[ntp:questions] Re: ntpd PLL and clock overshoot

user at domain.invalid user at domain.invalid
Wed Oct 18 15:49:15 UTC 2006


Martin,

I don't know wehat to tell you. I have about two dozen machines nearby 
that do not behave as you report. First, be sure to understand the phase 
(offset) response is strictly proportional to the poll interval. At the 
default poll interval of 64 s, the offset crosses zero in about 3000 s. 
However, if there is significant frequency error, that can take much 
longer (hours to a day) to converge. Meanwhile, the poll interval might 
have ramped up due the intended design, so the convergence can be much 
longer. That is the intended design; once the initial phase/frequency 
transient has subsided, the time offsets in a configuration like yours 
are normally less than 100 microseconds. See rackety.udel.edu and/or 
pogo.udel.edu with ntpq for nominal behavior.

Dave

Martin Burnicki wrote:

> Dave,
> 
> user at domain.invalid wrote:
> 
>>I beg to seriously differ. To the extent the z transform of the impulse
>>response preserves the poles and zeros of the poplynomial
>>representation, the digital NTP loop behaves as an analog loop, at least
>>in the linear regime of operation.
>>
>>The initial frequency estimate measures only the frequency offset; the
>>phase offset is left to fend for itsel, which could indeed result in an
>>initial offset exceeding the "overshoot" target. The purpose of the
>>state machine in the first place is to allow large initial poll
>>intervals, as with telephone modem services.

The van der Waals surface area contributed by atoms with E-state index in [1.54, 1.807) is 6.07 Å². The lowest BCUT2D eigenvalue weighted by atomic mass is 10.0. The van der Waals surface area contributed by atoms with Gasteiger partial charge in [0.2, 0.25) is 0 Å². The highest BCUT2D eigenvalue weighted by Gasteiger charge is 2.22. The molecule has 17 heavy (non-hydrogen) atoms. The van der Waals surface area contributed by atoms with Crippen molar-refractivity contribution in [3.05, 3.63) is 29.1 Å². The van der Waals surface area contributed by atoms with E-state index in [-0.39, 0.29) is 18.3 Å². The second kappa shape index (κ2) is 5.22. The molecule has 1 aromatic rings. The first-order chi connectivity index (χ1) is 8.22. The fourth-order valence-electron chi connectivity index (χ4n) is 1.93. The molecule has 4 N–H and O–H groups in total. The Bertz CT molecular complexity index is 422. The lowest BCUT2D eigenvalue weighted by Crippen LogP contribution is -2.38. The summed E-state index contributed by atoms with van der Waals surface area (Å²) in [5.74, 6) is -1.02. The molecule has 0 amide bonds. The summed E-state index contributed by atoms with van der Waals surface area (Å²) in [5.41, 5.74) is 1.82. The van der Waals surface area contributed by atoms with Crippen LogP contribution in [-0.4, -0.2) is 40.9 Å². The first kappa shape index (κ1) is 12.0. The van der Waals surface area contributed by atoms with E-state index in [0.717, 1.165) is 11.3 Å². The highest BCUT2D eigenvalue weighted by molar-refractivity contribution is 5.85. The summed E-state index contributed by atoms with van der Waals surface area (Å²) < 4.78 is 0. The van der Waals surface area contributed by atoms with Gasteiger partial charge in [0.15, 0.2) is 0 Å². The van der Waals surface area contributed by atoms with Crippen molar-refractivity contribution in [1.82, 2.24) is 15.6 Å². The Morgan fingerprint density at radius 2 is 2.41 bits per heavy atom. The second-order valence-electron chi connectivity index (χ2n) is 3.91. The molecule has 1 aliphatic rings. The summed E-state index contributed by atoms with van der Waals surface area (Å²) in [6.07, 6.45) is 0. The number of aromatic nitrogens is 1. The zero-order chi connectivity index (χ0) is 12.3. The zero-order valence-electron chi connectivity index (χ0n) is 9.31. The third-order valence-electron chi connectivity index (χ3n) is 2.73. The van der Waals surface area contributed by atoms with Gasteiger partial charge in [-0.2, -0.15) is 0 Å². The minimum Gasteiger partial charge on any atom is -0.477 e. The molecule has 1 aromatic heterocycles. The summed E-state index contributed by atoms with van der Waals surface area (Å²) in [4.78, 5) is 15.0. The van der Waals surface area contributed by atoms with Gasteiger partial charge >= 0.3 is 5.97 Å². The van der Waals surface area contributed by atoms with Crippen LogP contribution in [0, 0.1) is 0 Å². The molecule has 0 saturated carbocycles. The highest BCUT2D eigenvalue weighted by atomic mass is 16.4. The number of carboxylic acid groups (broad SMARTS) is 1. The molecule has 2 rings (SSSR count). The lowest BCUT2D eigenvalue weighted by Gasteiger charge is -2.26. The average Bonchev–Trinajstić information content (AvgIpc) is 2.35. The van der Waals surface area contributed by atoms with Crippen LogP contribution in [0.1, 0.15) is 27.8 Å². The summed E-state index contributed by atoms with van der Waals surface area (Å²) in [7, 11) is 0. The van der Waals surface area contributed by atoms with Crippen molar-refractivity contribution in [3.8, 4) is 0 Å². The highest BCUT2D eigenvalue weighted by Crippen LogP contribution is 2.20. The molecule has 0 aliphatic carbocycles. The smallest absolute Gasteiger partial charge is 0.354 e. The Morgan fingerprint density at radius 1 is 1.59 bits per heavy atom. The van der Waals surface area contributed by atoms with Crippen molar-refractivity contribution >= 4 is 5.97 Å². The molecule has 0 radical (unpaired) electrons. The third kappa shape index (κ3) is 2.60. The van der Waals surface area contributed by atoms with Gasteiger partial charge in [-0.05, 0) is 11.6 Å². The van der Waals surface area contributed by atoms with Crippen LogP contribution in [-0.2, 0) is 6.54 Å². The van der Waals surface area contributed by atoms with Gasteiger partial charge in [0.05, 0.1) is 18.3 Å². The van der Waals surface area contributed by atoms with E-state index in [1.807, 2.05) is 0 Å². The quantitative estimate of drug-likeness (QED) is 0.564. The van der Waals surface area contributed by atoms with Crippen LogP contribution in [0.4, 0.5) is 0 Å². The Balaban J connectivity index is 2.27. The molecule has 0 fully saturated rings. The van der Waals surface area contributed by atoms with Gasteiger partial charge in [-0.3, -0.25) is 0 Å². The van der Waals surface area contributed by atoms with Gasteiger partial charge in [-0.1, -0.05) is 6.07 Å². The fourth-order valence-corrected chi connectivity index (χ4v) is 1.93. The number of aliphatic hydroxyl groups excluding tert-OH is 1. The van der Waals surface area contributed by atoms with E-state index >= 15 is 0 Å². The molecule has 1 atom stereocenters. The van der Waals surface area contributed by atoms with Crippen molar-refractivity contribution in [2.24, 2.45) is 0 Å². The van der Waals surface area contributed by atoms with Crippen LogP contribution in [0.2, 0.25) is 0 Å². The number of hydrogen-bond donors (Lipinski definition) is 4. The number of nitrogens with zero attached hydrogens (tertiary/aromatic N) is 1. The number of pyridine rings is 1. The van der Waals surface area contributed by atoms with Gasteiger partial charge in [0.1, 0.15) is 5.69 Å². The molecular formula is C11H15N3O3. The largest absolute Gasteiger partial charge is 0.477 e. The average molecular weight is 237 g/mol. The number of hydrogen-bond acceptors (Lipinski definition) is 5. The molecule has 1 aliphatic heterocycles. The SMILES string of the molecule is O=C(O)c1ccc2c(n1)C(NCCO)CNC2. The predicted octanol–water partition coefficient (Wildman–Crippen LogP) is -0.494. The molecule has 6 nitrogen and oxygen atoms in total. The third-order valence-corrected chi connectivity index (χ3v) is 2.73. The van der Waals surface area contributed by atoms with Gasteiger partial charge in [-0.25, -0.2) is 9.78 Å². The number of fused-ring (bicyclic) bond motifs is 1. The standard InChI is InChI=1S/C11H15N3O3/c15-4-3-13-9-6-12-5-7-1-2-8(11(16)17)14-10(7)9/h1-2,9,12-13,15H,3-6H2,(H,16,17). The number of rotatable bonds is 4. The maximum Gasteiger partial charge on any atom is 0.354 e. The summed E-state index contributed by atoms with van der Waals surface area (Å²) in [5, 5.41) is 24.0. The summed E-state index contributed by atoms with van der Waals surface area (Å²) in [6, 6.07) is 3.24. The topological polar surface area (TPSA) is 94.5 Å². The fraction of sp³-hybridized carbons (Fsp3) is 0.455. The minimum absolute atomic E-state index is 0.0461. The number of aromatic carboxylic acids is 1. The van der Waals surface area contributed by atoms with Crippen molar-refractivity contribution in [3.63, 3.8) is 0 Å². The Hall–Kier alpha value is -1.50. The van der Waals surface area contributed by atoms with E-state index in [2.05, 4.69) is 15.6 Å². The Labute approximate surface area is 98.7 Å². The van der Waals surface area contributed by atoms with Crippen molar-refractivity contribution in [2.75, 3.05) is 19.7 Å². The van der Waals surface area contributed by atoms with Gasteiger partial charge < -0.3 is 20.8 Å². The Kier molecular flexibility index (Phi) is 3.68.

> 
> 
> It's been a long time since I've learned the basics of control, and I'm not
> as familiar with the maths as you are. However, I've heard many people
> saying that the current implementation of the control loop is very slow,
> whereas it has converged faster in earlier implementations of ntpd.
> 
> I've run some simple tests on Windows 2000 machine which has a single
> upstram NTP server configured. The upstream server is a GPS based stratum-1
> machine under Linux on the local LAN, and the time differences on the
> client have been computed between the local system time and a GPS PCI card
> plugged into the client. 
> 
> Please note the initial offset of a few milliseconds which is intentional in
> order to see how the filters converge. This is the result of a recent
> ntp-dev version ntp-4.2.3p51:
> http://www.meinberg.de/download/ntp/graphs/ntp-4.2.3p51.pdf
> You see it takes about 100000 seconds (more than a day!) to get from about
> 15 milliseconds down to about 2 milliseconds offset. 
> 
> As a comparison I've done the same once more with a pretty old version of
> ntpd, ntp-4.0.99:
> http://www.meinberg.de/download/ntp/graphs/ntp-4.0.99.pdf
> The older implementation of ntpd is compensating the initial offset in about
> 20000 seconds, more than 5 hours, which is still more than one would
> expect.
> 
> We can take a closer look at the startup of 4.0.99:
> http://www.meinberg.de/download/ntp/graphs/ntp-4.0.99.startup.pdf
> 
> During the first 200 seconds we see the initial step of the system time, and
> the drift of the system time while the tick adjustment value is at its
> default value.
> 
> Then ntpd starts to correct the initial offset properly in less than 300
> seconds. This looks like it was going to converge properly. However,
> unfortunately at a 10 ms offset the filter algorithm seems to switch and
> the following correction is still very poor compared to the initial
> correction.
> 
> I think even though a very slow correction could be useful for some systems
> with polling rates of 36 hours and more, most installed instances of ntpd
> could provide much better performance with a faster control loop. 
> 
> And, this does not seem to be a Windows problem since we also have observed
> this slow convergence under different operating systems.
> 
> Martin




More information about the questions mailing list